Save for slot games, all casino games take at least some amount of skill to master. The top of the line, of course, are the deck-based games. However, there are so many that average player proficiency varies wildly. There are a bazillion ways to play poker and just as many ways for rummy. In comparison, there are not all that many different variations for blackjack games. Out of all the ‘skill-centric’ card games, blackjack and baccarat are probably the highest recommended gateways. But what type of blackjack should you play first as a complete beginner? Here we will discuss all the types, which one is the most beginner-friendly, as well as some general tips that will help you on the road. 

The Several Types of Blackjack

To understand the variations in blackjack, one must be familiar with the rules. So if you are a new player, here is a quick rundown of the important things. The aim of blackjack games is to score the highest hand without exceeding 21. If you go beyond 21, you go ‘bust’ and lose all your money. This can also happen to the dealer, in which case, all players win money. The Ace, to this end, can be valued at both 1 and 11. So the most ideal scenario is that you get an Ace and a 10 in the first hand, netting you a natural 21 and a win for that round. Now let’s get to the different types of blackjack and what separates them. 

Atlantic City and Vegas Strip Blackjack

By far, most online players commonly play Atlantic City and Vegas Strip Blackjack. In both cases, the big three conditions are similar. Firstly, the dealer can peek at his hole card. Secondly, the dealer can stand on a soft 17 (as in many other modes). But most importantly, there is the distinctive American blackjack trait: you can split your hand up to three times. In case of Atlantic City blackjack, it also features a late surrender option (as well as insurances in some places). 

Spanish blackjack

Many experts consider Spanish blackjack (also known as ‘Spanish 21’) the more challenging version. Like classic blackjack, it has 8 decks, but without all the 10s – naturally increasing the house edge ever so slightly. Moreover, if both the dealer and a player hit blackjack, it is a tie with no extra payouts. To balance the risks, Spanish blackjack allows insurances on bets and surrendering even after doubling down.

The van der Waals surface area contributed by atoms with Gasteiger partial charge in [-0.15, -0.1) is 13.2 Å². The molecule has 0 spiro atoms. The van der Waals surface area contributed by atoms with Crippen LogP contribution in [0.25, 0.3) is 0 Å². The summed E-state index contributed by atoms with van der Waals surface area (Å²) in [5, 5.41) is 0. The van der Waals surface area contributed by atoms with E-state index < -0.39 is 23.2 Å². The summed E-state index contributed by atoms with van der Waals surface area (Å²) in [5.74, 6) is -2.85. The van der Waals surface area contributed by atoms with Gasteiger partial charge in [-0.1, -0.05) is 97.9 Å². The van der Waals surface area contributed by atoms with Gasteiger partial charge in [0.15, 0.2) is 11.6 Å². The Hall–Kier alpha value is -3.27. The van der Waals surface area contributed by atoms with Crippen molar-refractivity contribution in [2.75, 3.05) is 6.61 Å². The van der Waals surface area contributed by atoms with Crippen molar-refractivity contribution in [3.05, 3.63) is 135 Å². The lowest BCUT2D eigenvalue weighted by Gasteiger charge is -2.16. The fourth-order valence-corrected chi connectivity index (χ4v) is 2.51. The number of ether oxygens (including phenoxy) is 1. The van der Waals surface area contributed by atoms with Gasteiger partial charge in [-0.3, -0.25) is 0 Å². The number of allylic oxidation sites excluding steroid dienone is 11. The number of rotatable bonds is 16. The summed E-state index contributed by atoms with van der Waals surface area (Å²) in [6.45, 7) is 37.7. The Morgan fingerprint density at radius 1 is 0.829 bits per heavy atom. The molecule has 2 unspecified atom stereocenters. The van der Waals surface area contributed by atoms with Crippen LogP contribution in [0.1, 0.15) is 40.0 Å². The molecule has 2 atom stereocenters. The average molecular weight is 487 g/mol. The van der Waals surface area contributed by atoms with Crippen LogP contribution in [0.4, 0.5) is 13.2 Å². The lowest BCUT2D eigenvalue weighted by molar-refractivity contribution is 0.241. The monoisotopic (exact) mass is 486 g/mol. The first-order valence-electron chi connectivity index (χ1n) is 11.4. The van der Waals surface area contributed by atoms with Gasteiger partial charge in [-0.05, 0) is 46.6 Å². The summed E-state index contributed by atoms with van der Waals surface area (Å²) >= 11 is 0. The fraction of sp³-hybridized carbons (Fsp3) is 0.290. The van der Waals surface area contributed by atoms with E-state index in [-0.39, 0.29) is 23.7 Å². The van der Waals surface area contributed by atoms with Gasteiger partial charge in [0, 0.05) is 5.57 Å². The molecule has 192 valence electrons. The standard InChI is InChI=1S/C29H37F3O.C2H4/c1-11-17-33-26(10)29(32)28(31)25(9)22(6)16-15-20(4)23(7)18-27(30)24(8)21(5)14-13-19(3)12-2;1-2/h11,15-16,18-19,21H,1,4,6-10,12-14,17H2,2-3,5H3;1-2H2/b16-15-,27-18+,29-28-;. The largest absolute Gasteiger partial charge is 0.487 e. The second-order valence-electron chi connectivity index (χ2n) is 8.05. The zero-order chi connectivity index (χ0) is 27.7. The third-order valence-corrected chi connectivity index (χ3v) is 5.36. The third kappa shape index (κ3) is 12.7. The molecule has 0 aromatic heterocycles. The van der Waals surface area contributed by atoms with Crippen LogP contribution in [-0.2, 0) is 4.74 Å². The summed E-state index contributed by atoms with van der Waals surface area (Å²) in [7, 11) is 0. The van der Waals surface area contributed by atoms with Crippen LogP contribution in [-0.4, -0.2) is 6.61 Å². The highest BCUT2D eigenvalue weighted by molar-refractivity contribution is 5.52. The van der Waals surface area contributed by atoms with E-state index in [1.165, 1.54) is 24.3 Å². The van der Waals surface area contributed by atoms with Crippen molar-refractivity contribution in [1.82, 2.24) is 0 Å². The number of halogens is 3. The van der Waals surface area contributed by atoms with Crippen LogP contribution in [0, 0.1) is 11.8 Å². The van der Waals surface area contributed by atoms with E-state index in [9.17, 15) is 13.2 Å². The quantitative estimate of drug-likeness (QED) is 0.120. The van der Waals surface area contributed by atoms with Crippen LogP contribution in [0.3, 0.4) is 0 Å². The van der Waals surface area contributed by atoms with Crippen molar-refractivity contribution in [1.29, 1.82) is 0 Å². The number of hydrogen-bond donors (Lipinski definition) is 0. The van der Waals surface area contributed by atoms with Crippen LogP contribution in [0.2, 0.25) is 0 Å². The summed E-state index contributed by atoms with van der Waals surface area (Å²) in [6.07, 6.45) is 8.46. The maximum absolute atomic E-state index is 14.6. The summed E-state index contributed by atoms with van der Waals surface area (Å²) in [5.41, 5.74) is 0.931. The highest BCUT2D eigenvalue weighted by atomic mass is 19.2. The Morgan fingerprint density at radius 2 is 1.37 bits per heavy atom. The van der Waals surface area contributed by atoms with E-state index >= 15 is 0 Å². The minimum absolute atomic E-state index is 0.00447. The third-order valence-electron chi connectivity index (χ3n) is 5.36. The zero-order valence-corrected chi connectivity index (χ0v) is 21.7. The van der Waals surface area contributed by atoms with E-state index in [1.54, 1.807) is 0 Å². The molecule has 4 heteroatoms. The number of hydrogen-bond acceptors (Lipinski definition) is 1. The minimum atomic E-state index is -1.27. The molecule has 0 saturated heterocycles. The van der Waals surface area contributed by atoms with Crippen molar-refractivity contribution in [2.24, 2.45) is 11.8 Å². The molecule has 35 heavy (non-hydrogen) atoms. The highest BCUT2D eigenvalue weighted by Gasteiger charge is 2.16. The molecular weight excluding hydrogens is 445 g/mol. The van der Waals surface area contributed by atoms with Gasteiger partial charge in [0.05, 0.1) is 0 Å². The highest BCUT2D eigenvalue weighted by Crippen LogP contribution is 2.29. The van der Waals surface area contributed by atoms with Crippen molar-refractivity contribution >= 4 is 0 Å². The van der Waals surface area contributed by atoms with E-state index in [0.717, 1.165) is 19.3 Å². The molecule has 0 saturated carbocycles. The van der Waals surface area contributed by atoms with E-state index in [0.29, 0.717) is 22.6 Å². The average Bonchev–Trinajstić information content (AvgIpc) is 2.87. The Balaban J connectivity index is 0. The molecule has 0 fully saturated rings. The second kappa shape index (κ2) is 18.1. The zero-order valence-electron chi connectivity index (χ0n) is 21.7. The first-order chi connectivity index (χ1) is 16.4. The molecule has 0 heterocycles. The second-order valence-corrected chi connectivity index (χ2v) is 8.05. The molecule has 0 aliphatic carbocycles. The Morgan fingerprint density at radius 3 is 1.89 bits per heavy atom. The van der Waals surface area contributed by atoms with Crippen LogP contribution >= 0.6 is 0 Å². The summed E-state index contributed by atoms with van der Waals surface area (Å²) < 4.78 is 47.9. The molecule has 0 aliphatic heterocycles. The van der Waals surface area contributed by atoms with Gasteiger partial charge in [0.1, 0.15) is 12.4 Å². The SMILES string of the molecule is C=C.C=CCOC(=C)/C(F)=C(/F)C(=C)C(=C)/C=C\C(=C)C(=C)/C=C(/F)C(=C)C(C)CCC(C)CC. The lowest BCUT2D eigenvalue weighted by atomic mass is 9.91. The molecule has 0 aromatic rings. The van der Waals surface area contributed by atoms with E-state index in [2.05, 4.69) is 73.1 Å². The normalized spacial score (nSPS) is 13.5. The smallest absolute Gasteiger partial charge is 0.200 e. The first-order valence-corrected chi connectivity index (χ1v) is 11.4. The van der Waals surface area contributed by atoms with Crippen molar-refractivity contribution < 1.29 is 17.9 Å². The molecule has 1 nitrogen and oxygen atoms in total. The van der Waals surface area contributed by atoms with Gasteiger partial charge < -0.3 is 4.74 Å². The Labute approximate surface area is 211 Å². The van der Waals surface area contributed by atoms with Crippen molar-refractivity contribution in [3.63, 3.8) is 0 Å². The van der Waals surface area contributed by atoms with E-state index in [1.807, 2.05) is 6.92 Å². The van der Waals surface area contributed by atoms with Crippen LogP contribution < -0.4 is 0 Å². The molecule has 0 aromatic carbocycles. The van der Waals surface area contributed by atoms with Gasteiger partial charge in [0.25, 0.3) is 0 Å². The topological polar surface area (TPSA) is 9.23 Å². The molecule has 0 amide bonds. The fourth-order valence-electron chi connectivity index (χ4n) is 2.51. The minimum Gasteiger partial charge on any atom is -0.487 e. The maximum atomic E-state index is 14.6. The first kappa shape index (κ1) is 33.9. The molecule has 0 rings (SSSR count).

Pontoon

Pontoon is more or less Spanish 21 house rules, with fancy name changes to traditional blackjack terms. For example, ‘stand’ is ‘twist’ and ‘hit’ is ‘pontoon’. Like Spanish 21, Pontoons also lack 10, making it impossible for anyone to score a natural blackjack (‘stick’) in the first 2 cards. 

Super Fun 21

‘Super Fun 21’ is not available as a blackjack option in all casinos. But for what it’s worth, it is an extremely fun way to learn blackjack. It has user-friendly rules – the biggest one being that your 21 will always override the dealer’s 21 in the same round. The payout rate is also somewhat better than usual. It pays 3:2 like most average blackjack reward tables. (That means you win $15 extra on $10 worth of chips. However, certain special hands such as the Diamond Blackjack have a 2:1 prize pool. 

Progressive blackjack

Depending on the casino itself, many of these blackjack house rules can also include a progressive mode. Progressive blackjack is basically like classic blackjack, the sole difference being that you put in an extra amount of money over the bet to keep your claim on the progressive jackpot. This extra bet is usually just an additional $1, so many pro gamblers love progressive blackjack for some extra money

So, which of the many blackjack variants should a beginner play? 

The answer will vary depending on what you want. Usually, classic blackjack is a good starting place to learn the ropes. American blackjacks such as Vegas Strip are also great because the rule nuances do not give due advantage to the house. But other than all that, one of the best types of blackjack games for a beginner is European. To clarify: European blackjack is more or less just classic blackjack in gameplay rules. The big defining factor is its deck. Most variants of blackjack will generally have a shoe built of eight decks on average. European blackjack can have as little as two decks in a round. So it is a great segue to get started with one of the most indispensable skills in blackjack. Namely, card counting. 

For the uninitiated, card counting is basically keeping a tally of the cards in play to understand whether the next cards will be favourable (high-value) for the player. With only two decks, you can predict more accurately, making European blackjack a great environment to learn card counting. 

Ultimately, though, one should remember that the different types of blackjack all pose a similar level of challenge. To get good, you have to practice methodically and learn from your mistakes – no matter which type of blackjack you are playing.

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